As a parent, one of the best parts about this is that it takes the weight off of our shoulders.

If you don’t want to spend your money on yet another ball, you give the decision to the child.

Of course, there are times when it’s nice to provide special toys and gifts for your children – but teaching your child to manage their own money will help you more easily say “No” to impulse purchases!

Related reading: Coronavirus Impulse Buys that were Totally Worth It

How to Explain Money to a Child: Simple Strategies for Kids of All Ages

Some tips for teaching children about money include:

1. Give your children a pre-set amount each week.

For children three and under, $0.25 should be plenty. We gave our kids $1 a week starting at age four and added $1 per year thereafter, with their “raise” occurring on their birthdays.

Related reading: 6 Easy Ways to Save Money Every Month Without Feeling Deprived

2. Try to pay your children dollar bills when possible.

This allows them to easily count up their money, especially when they’re young. It also makes setting some of their money aside for savings easier!

3. Set aside money for savings.

Try to set aside at least 1/3 of their money in a separate piggy bank for long-term savings. You’ll both be amazed at how fast this adds up! This helps teach them about savings.

The Moonjar is my favorite piggy bank for kids. It has three parts: save, spend, and share, a tangible way to explain money to a child.

4. Save a portion of money gifts.

Gifts from grandparents, etc., in the form of cash, should be treated as an allowance as well, with at least 1/3 put into savings. If you start this early, they’ll never challenge it (at least not for many years!)

Related reading: 50 Gifts for kids $10 and under (that they will love!)

5. Give your child a wallet for their own money.

Have your child carry their wallet with them when you go on outings to the store. You might want to carry it in your purse for very young children, so it is always available, and they don’t lose it.

6. Let your child actually pay the cashier for the item.

The mental impact of actually handing over their hard-earned dollars for an item is far more powerful than if you take their money or if they pay you back later.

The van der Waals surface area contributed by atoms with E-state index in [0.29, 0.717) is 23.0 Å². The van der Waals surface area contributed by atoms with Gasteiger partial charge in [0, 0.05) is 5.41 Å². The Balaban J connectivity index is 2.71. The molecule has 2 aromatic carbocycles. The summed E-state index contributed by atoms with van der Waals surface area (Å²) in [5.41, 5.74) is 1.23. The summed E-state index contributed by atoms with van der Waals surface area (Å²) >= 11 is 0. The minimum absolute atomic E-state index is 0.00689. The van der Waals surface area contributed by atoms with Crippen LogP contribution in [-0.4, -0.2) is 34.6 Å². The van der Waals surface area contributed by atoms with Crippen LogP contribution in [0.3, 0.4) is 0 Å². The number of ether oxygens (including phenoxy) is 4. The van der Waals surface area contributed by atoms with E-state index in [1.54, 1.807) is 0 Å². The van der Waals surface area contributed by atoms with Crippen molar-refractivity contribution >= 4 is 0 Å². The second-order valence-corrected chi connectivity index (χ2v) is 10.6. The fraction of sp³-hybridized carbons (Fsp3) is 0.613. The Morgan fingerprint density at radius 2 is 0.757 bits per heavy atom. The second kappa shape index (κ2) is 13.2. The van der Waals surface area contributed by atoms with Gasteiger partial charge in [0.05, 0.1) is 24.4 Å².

7. Don’t extend credit to your kids, except in extreme situations.

If you are on a vacation and your child desperately wants something that is unique and clearly unavailable back home, you might “loan” them money. Otherwise, require that they save their money until they have enough to buy it.

Don’t make excuses or apologize – just help them count up how much they have and how many they’ll need to buy their desired item.

Related reading: Yes You Can Eliminate Credit Card Debt: 5 Important Strategies You Need

8. Keep a record of what your kids spent money on.

For younger kids, you will have to help them with this. Keeping the receipts in their wallet is one good way to help them remember (or you to remind them) what they spent their money on.

This can help serve as a track record of how easy it is to fritter away your money without realizing it for older children.

9. Guide them but don’t condemn them.

Your child may spend all of his money on Silly Putty, plastic balls that he doesn’t need, or CDs that he throws under the bed.

Talk to them about making wise decisions, and go through the list of items they’ve bought with their money (especially for younger kids; older kids may find this extremely invasive!).

In the example above, the mother did a nice job of reminding her child of his savings goal and how much money he needed to save to meet it.

10. Explain money to a child using a money planner for kids.

Help children keep track of how close they are to their goals and help them plan ahead. This planner gives kids a simple visual for their money-saving efforts, and it’s fun to use too!

Money Workbook for Kids

Your kids will have fun learning about money with this Money Savings Planner Set. Teach your kids good money habits from an early age, to set them up right for the future!

Why Is Learning About Money Important

As your child learns financial responsibility, you will watch them start to weigh purchases much as we do as adults.

With your guidance, even three and four year olds can start to make decisions about toys and candy!

Realize that they may make very odd decisions. (My friend’s son was enamored of yarn for a while and saved up for bright and colorful yarn, which he then cut into little pieces.)

Respect these decisions and focus on the fact that your child is learning money management.

Remember that the skills you teach your child today can pay off for them for years to come.

Your child isn’t just learning to budget his allowance; she’s learning to plan ahead and how decisions impact each other. These are incredibly valuable skills that can be learned as early as three or four and honed over years of use.

The little boy in the supermarket is probably well on his way to financial responsibility. Why not start your child learning about money now?

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How to Explain Money to a Child: The Best Ways Kids Will Actually Understand (a child holding hundred dollar bills)